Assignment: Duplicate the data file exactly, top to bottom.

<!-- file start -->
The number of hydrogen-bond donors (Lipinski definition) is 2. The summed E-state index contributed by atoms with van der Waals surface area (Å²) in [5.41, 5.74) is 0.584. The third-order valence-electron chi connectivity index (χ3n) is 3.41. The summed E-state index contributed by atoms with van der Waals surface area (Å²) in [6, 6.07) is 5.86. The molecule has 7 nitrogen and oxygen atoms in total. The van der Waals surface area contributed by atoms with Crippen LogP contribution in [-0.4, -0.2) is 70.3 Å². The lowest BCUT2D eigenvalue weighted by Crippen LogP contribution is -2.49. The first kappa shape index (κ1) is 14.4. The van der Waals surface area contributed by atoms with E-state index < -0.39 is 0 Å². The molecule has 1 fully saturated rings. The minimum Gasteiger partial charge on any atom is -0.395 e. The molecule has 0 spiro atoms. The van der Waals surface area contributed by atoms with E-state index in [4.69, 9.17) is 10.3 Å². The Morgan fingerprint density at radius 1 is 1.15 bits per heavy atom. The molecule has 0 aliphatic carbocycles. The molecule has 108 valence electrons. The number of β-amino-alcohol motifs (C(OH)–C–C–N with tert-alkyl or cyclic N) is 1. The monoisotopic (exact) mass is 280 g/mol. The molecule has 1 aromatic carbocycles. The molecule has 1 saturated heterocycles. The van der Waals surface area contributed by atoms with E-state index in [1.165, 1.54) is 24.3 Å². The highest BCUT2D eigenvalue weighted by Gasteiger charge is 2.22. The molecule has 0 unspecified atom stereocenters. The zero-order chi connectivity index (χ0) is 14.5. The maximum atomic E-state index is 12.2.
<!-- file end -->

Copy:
The number of hydrogen-bond donors (Lipinski definition) is 2. The summed E-state index contributed by atoms with van der Waals surface area (Å²) in [5.41, 5.74) is 0.584. The third-order valence-electron chi connectivity index (χ3n) is 3.41. The summed E-state index contributed by atoms with van der Waals surface area (Å²) in [6, 6.07) is 5.86. The molecule has 7 nitrogen and oxygen atoms in total. The van der Waals surface area contributed by atoms with Crippen LogP contribution in [-0.4, -0.2) is 70.3 Å². The lowest BCUT2D eigenvalue weighted by Crippen LogP contribution is -2.49. The first kappa shape index (κ1) is 14.4. The van der Waals surface area contributed by atoms with E-state index < -0.39 is 0 Å². The molecule has 1 fully saturated rings. The minimum Gasteiger partial charge on any atom is -0.395 e. The molecule has 0 spiro atoms. The van der Waals surface area contributed by atoms with E-state index in [4.69, 9.17) is 10.3 Å². The Morgan fingerprint density at radius 1 is 1.15 bits per heavy atom. The molecule has 0 aliphatic carbocycles. The molecule has 108 valence electrons. The number of β-amino-alcohol motifs (C(OH)–C–C–N with tert-alkyl or cyclic N) is 1. The monoisotopic (exact) mass is 280 g/mol. The molecule has 1 aromatic carbocycles. The molecule has 1 saturated heterocycles. The van der Waals surface area contributed by atoms with E-state index in [1.165, 1.54) is 24.3 Å². The highest BCUT2D eigenvalue weighted by Gasteiger charge is 2.22. The molecule has 0 unspecified atom stereocenters. The zero-order chi connectivity index (χ0) is 14.5. The maximum atomic E-state index is 12.2.